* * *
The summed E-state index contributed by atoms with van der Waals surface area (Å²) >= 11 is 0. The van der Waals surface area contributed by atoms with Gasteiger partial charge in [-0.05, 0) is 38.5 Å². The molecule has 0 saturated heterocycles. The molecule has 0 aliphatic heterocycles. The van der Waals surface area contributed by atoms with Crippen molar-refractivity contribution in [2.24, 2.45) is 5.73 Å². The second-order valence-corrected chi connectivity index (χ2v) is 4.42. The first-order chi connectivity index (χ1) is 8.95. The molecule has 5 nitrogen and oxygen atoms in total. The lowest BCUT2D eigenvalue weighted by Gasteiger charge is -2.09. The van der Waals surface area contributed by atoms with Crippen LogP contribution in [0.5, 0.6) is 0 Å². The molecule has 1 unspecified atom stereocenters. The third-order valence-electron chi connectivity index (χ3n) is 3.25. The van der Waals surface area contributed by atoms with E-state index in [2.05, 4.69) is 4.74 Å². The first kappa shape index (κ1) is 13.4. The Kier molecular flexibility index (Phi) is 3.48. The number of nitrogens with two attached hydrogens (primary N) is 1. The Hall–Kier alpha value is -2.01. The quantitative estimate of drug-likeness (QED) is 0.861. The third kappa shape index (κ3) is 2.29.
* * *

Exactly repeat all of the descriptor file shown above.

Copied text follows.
The summed E-state index contributed by atoms with van der Waals surface area (Å²) >= 11 is 0. The van der Waals surface area contributed by atoms with Gasteiger partial charge in [-0.05, 0) is 38.5 Å². The molecule has 0 saturated heterocycles. The molecule has 0 aliphatic heterocycles. The van der Waals surface area contributed by atoms with Crippen molar-refractivity contribution in [2.24, 2.45) is 5.73 Å². The second-order valence-corrected chi connectivity index (χ2v) is 4.42. The first-order chi connectivity index (χ1) is 8.95. The molecule has 5 nitrogen and oxygen atoms in total. The lowest BCUT2D eigenvalue weighted by Gasteiger charge is -2.09. The van der Waals surface area contributed by atoms with Crippen LogP contribution in [0.5, 0.6) is 0 Å². The molecule has 1 unspecified atom stereocenters. The third-order valence-electron chi connectivity index (χ3n) is 3.25. The van der Waals surface area contributed by atoms with E-state index in [2.05, 4.69) is 4.74 Å². The first kappa shape index (κ1) is 13.4. The Kier molecular flexibility index (Phi) is 3.48. The number of nitrogens with two attached hydrogens (primary N) is 1. The Hall–Kier alpha value is -2.01. The quantitative estimate of drug-likeness (QED) is 0.861. The third kappa shape index (κ3) is 2.29.